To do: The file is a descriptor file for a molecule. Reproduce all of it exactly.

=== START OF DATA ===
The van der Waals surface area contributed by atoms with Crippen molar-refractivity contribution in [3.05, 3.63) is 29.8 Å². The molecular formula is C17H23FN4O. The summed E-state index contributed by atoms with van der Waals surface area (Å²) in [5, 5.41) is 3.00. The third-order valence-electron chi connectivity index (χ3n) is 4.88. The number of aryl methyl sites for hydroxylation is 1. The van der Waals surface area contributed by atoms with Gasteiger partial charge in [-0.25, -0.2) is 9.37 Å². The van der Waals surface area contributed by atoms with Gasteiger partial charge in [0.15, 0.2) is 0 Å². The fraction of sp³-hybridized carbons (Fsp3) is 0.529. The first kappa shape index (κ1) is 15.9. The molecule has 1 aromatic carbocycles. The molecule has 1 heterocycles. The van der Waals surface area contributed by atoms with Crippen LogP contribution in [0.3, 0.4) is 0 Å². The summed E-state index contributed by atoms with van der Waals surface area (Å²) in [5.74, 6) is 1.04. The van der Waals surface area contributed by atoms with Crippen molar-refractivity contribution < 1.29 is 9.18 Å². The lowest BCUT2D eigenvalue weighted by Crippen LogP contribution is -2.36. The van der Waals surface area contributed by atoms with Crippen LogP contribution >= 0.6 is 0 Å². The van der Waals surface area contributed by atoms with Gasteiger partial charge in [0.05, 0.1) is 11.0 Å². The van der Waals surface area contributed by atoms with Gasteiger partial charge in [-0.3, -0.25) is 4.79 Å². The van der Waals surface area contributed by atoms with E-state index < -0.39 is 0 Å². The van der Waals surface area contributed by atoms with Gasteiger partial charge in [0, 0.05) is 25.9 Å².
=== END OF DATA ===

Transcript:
The van der Waals surface area contributed by atoms with Crippen molar-refractivity contribution in [3.05, 3.63) is 29.8 Å². The molecular formula is C17H23FN4O. The summed E-state index contributed by atoms with van der Waals surface area (Å²) in [5, 5.41) is 3.00. The third-order valence-electron chi connectivity index (χ3n) is 4.88. The number of aryl methyl sites for hydroxylation is 1. The van der Waals surface area contributed by atoms with Gasteiger partial charge in [-0.25, -0.2) is 9.37 Å². The van der Waals surface area contributed by atoms with Gasteiger partial charge in [0.15, 0.2) is 0 Å². The fraction of sp³-hybridized carbons (Fsp3) is 0.529. The first kappa shape index (κ1) is 15.9. The molecule has 1 aromatic carbocycles. The molecule has 1 heterocycles. The van der Waals surface area contributed by atoms with Crippen LogP contribution in [0.3, 0.4) is 0 Å². The summed E-state index contributed by atoms with van der Waals surface area (Å²) in [5.74, 6) is 1.04. The van der Waals surface area contributed by atoms with Crippen molar-refractivity contribution < 1.29 is 9.18 Å². The lowest BCUT2D eigenvalue weighted by Crippen LogP contribution is -2.36. The van der Waals surface area contributed by atoms with Crippen LogP contribution >= 0.6 is 0 Å². The van der Waals surface area contributed by atoms with Gasteiger partial charge in [0.05, 0.1) is 11.0 Å². The van der Waals surface area contributed by atoms with Gasteiger partial charge in [-0.3, -0.25) is 4.79 Å². The van der Waals surface area contributed by atoms with E-state index < -0.39 is 0 Å². The van der Waals surface area contributed by atoms with Gasteiger partial charge in [0, 0.05) is 25.9 Å².